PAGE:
Obama: Iran nuclear deal 'once in a lifetime' opportunity

U.S. President Barack Obama.  

U.S. President Barack Obama defended a framework nuclear agreement with Iran as a “once-in-a-lifetime opportunity” to prevent a bomb and bring longer-term stability to the Middle East. He insisted the U.S. would stand by Israel if it were to come under attack, but acknowledged that his pursuit of diplomacy with Tehran has caused strain with the close ally.

“It’s been a hard period,” Mr. Obama said in an interview with New York Times columnist Thomas Friedman. He added that it is “personally difficult” for him to hear his administration accused of not looking out for Israel’s interests.

“We are powerful enough to be able to test these propositions without putting ourselves at risk,” he said, citing his overtures to Cuba and Myanmar as other examples of his approach.

Mr. Obama argued that successful negotiations presented the most effective way to keep Iran from obtaining a nuclear weapon, but insisted he would keep all options on the table if Tehran were to violate the terms.

“I’ve been very clear that Iran will not get a nuclear weapon on my watch, and I think they should understand that we mean it,” Mr. Obama said. “But I say that hoping that we can conclude this diplomatic arrangement and that it ushers a new era in U.S.-Iranian relations and, just as importantly, over time, a new era in Iranian relations with its neighbours.”

The President said there are many details that still need to be worked out with the Iranians and cautioned that there would be “real political difficulties” in implementing an agreement in both countries. He reiterated his opposition to a legislation that would give the U.S. Congress final say in approving or rejecting a deal, but said he hoped to find a path to allow Congress to “express itself.”

On the substance of the Iran framework agreement, Mr. Obama outlined more specifics of how the U.S. would seek to verify that Tehran wasn’t cheating. He said there would be an “international mechanism” that would assess whether there needed to be an inspection at a suspicious site and could overrule Iranian objections.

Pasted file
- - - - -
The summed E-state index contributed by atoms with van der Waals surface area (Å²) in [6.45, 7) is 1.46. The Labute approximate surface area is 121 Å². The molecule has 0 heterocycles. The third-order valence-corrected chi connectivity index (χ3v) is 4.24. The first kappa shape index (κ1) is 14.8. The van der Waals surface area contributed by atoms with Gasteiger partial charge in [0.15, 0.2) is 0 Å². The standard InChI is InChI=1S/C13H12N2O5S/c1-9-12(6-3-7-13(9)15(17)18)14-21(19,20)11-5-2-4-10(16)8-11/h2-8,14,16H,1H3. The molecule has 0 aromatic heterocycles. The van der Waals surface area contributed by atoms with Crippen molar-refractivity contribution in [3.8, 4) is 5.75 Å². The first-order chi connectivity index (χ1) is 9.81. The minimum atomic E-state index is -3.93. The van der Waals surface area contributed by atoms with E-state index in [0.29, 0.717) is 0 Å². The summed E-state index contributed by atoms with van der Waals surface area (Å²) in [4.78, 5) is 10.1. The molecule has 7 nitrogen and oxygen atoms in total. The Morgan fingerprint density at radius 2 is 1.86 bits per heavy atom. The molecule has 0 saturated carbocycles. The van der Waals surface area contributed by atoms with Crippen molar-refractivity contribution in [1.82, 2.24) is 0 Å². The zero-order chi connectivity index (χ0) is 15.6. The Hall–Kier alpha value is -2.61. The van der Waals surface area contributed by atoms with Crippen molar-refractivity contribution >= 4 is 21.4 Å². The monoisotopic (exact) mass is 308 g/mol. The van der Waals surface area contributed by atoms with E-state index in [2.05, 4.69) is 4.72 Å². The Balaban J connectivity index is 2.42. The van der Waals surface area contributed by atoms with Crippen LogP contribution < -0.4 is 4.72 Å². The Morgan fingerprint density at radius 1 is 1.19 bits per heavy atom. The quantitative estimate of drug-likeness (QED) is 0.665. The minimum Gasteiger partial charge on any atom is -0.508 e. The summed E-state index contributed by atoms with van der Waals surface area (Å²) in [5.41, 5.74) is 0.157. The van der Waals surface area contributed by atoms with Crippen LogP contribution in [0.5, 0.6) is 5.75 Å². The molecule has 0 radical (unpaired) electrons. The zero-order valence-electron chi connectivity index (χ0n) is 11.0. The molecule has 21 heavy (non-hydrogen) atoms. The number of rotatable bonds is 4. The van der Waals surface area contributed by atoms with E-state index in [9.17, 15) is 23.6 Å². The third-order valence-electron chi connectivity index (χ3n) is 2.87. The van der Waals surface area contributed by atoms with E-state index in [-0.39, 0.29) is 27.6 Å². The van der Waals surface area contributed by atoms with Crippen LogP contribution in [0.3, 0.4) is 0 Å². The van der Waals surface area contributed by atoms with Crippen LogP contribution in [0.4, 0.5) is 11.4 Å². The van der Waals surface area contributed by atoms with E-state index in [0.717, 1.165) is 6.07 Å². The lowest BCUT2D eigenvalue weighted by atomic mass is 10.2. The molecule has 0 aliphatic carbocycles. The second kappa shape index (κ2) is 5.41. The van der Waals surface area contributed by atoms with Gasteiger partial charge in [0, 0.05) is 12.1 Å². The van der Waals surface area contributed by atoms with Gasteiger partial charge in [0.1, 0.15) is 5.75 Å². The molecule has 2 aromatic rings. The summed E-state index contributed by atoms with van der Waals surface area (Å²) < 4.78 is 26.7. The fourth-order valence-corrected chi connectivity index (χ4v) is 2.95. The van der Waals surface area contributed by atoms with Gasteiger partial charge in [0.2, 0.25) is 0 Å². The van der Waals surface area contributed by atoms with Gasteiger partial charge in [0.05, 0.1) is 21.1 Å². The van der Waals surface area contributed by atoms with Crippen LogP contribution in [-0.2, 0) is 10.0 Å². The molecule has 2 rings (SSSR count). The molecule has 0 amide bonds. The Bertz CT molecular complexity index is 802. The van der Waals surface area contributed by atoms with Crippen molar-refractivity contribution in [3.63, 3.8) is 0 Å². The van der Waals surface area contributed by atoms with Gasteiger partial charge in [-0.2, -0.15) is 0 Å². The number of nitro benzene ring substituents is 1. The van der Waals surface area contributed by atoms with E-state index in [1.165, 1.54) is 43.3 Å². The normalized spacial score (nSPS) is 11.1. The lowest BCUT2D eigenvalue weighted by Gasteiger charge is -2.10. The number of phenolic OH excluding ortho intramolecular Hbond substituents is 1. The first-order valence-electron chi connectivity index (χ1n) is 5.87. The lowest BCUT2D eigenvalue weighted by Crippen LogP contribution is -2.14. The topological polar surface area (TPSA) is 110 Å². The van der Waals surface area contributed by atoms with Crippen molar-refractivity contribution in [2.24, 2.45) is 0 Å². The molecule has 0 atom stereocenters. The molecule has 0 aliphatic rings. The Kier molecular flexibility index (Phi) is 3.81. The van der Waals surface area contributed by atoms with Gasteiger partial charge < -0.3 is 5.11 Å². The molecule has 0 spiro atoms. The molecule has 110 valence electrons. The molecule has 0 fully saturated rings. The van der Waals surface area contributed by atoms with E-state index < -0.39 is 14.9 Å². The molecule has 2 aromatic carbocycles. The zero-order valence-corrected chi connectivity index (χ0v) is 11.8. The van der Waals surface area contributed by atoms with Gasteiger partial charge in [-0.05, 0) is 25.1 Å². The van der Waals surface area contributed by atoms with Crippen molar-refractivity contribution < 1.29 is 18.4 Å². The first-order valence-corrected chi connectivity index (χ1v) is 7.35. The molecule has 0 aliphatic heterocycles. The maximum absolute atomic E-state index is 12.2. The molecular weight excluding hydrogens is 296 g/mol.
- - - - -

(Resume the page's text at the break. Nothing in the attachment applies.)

Key issues in Iran nuclear talks with world powers



The goal of the negotiations is an arrangement whereby Iran would need at least one year to produce enough fissile material -- high enriched uranium or plutonium -- for a single atomic weapon, should Tehran choose to produce one. That is known as the “break-out” time.


U.S. President Barack Obama has said that Iran will need to accept limits on its nuclear programme for at least 10 years. Recently Iran had wanted eight years and the U.S. 20 years. They have compromised at 10 years.




Originally Iran wanted to maintain all of its uranium enrichment centrifuges, machines that purify uranium for use as fuel in power plants or, if very highly enriched, in weapons. That was around 10,000 operational out of nearly 20,000. The U.S. and others wanted to reduce that number to several hundred. Now, Iran wants to keep around 9,000 while western official are talking 6,000.


Iran’s desire to pursue > research and development into advanced centrifuges is one of the biggest sticking points in the talks. Western powers are extremely uncomfortable with allowing Tehran to continue developing more efficient centrifuges that would shorten the break-out time.




Western powers had originally wanted Iran to dismantle a heavy-water reactor at Arak that could yield significant quantities of plutonium. Tehran refused to do so but has agreed to the idea of converting or operating it in a way that ensures the amount of plutonium it could yield would be insignificant. Iran has also agreed not to pursue technology for extracting plutonium from spent fuel.


An underground enrichment plant that Iranian officials say they have agreed to convert into an R&D plant. Western officials would like this site converted into something that has nothing to do with enrichment.




Iran's uranium stockpiles are an important issue because the less uranium Tehran has on hand, the more centrifuges it can maintain. Originally, Iran wanted to enrich 2.5 tonnes per year, but could settle at half a tonne. Western officials say that allowing Iran to produce more than 250 kg a year would be problematic. The remainder would be relocated to Russia or another country


The speed of lifting sanctions is another major sticking point in the talks. Iran wants all U.S, European Union and United Nations sanctions lifted immediately. U.S. says sanctions should be lifted gradually. This has become a sensitive issue in the U.S., as Republicans controlling both houses of Congress have threatened to impose new U.S. sanctions on Tehran against the advice of Obama. Obama has said he would veto any new sanctions steps for fear they would torpedo the delicate negotiations. Obama can use executive authority to suspend sanctions but many U.S. measures can only be terminated by Congress.




The Western powers say it is vital that Iran fully cooperate with a U.N. International Atomic Energy Agency (IAEA) investigation into past nuclear activities that could be related to making weapons. Iran has said these “possible military dimensions” (PMD) are an issue it will not budge on.


Any deal would require a vigorous monitoring framework to ensure Iranian compliance. Iranian officials say they reject Western demands unlimited inspection powers for the IAEA.


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Printable version | Dec 4, 2021 4:31:02 AM |

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